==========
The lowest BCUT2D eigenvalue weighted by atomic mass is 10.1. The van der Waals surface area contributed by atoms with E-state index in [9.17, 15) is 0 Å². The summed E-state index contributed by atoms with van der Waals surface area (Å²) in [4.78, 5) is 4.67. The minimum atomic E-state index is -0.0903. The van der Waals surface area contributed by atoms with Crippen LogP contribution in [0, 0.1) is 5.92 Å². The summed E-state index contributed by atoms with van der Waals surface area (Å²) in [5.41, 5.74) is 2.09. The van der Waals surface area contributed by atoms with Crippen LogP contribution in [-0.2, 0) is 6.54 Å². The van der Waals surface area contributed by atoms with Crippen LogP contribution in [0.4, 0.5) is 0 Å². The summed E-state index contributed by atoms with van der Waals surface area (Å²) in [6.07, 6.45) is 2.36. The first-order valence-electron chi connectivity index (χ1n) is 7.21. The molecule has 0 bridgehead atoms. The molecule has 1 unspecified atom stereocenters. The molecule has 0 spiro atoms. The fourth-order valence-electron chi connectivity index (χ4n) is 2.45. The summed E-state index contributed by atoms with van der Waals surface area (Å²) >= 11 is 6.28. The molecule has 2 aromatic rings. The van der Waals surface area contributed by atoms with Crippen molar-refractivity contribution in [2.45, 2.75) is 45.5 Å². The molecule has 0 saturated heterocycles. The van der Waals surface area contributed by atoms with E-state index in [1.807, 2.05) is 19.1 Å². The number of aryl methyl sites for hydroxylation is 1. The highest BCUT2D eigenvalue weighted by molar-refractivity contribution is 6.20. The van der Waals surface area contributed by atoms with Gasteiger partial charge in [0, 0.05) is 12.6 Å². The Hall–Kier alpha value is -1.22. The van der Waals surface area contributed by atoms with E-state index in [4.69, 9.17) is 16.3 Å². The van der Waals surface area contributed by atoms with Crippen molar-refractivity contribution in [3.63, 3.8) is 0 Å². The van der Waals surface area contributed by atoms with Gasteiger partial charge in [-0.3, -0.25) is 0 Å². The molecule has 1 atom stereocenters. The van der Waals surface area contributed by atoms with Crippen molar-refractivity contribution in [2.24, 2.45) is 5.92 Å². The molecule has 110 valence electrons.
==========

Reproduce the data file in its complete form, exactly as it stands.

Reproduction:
The lowest BCUT2D eigenvalue weighted by atomic mass is 10.1. The van der Waals surface area contributed by atoms with E-state index in [9.17, 15) is 0 Å². The summed E-state index contributed by atoms with van der Waals surface area (Å²) in [4.78, 5) is 4.67. The minimum atomic E-state index is -0.0903. The van der Waals surface area contributed by atoms with Crippen LogP contribution in [0, 0.1) is 5.92 Å². The summed E-state index contributed by atoms with van der Waals surface area (Å²) in [5.41, 5.74) is 2.09. The van der Waals surface area contributed by atoms with Crippen LogP contribution in [-0.2, 0) is 6.54 Å². The van der Waals surface area contributed by atoms with Crippen LogP contribution in [0.4, 0.5) is 0 Å². The summed E-state index contributed by atoms with van der Waals surface area (Å²) in [6.07, 6.45) is 2.36. The first-order valence-electron chi connectivity index (χ1n) is 7.21. The molecule has 0 bridgehead atoms. The molecule has 1 unspecified atom stereocenters. The molecule has 0 spiro atoms. The fourth-order valence-electron chi connectivity index (χ4n) is 2.45. The summed E-state index contributed by atoms with van der Waals surface area (Å²) >= 11 is 6.28. The molecule has 2 aromatic rings. The van der Waals surface area contributed by atoms with Crippen molar-refractivity contribution in [2.45, 2.75) is 45.5 Å². The molecule has 0 saturated heterocycles. The van der Waals surface area contributed by atoms with E-state index in [1.807, 2.05) is 19.1 Å². The number of aryl methyl sites for hydroxylation is 1. The highest BCUT2D eigenvalue weighted by molar-refractivity contribution is 6.20. The van der Waals surface area contributed by atoms with Gasteiger partial charge in [0, 0.05) is 12.6 Å². The Hall–Kier alpha value is -1.22. The van der Waals surface area contributed by atoms with E-state index in [4.69, 9.17) is 16.3 Å². The van der Waals surface area contributed by atoms with Crippen molar-refractivity contribution in [3.63, 3.8) is 0 Å². The van der Waals surface area contributed by atoms with Gasteiger partial charge in [-0.3, -0.25) is 0 Å². The molecule has 1 atom stereocenters. The van der Waals surface area contributed by atoms with Crippen molar-refractivity contribution in [2.24, 2.45) is 5.92 Å². The molecule has 110 valence electrons.